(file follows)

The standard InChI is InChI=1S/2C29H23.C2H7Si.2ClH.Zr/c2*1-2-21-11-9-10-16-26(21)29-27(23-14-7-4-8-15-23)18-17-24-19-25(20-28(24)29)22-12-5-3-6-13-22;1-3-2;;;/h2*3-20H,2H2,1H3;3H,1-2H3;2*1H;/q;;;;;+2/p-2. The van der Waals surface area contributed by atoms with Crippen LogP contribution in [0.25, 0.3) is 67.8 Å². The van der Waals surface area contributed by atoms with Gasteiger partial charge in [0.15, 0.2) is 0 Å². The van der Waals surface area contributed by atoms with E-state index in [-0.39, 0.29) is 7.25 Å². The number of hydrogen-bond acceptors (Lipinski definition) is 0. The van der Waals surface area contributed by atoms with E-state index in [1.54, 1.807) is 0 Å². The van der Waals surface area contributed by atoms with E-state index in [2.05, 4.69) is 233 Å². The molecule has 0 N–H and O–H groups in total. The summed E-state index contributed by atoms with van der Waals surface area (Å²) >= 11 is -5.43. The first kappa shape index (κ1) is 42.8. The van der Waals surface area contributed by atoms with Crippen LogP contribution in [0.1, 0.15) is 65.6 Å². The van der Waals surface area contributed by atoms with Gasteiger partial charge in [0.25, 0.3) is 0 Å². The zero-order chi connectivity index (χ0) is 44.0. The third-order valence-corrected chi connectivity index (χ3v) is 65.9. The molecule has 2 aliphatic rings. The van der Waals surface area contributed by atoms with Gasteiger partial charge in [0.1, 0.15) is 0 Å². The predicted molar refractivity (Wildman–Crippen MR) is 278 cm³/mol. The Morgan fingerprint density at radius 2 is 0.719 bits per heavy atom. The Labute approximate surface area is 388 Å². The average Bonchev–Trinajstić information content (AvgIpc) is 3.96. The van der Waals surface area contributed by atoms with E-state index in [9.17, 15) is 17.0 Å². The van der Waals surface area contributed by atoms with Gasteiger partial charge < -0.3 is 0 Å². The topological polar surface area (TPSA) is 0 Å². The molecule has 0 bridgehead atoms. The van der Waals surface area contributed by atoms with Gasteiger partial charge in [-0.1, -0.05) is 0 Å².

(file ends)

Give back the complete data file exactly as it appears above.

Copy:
The standard InChI is InChI=1S/2C29H23.C2H7Si.2ClH.Zr/c2*1-2-21-11-9-10-16-26(21)29-27(23-14-7-4-8-15-23)18-17-24-19-25(20-28(24)29)22-12-5-3-6-13-22;1-3-2;;;/h2*3-20H,2H2,1H3;3H,1-2H3;2*1H;/q;;;;;+2/p-2. The van der Waals surface area contributed by atoms with Crippen LogP contribution in [0.25, 0.3) is 67.8 Å². The van der Waals surface area contributed by atoms with Gasteiger partial charge in [0.15, 0.2) is 0 Å². The van der Waals surface area contributed by atoms with E-state index in [-0.39, 0.29) is 7.25 Å². The number of hydrogen-bond acceptors (Lipinski definition) is 0. The van der Waals surface area contributed by atoms with E-state index in [1.54, 1.807) is 0 Å². The van der Waals surface area contributed by atoms with E-state index in [2.05, 4.69) is 233 Å². The molecule has 0 N–H and O–H groups in total. The summed E-state index contributed by atoms with van der Waals surface area (Å²) >= 11 is -5.43. The first kappa shape index (κ1) is 42.8. The van der Waals surface area contributed by atoms with Crippen LogP contribution in [0.1, 0.15) is 65.6 Å². The van der Waals surface area contributed by atoms with Gasteiger partial charge in [0.25, 0.3) is 0 Å². The zero-order chi connectivity index (χ0) is 44.0. The third-order valence-corrected chi connectivity index (χ3v) is 65.9. The molecule has 2 aliphatic rings. The van der Waals surface area contributed by atoms with Gasteiger partial charge in [0.1, 0.15) is 0 Å². The predicted molar refractivity (Wildman–Crippen MR) is 278 cm³/mol. The Morgan fingerprint density at radius 2 is 0.719 bits per heavy atom. The Labute approximate surface area is 388 Å². The average Bonchev–Trinajstić information content (AvgIpc) is 3.96. The van der Waals surface area contributed by atoms with E-state index in [9.17, 15) is 17.0 Å². The van der Waals surface area contributed by atoms with Gasteiger partial charge < -0.3 is 0 Å². The topological polar surface area (TPSA) is 0 Å². The molecule has 0 bridgehead atoms. The van der Waals surface area contributed by atoms with Gasteiger partial charge in [-0.1, -0.05) is 0 Å².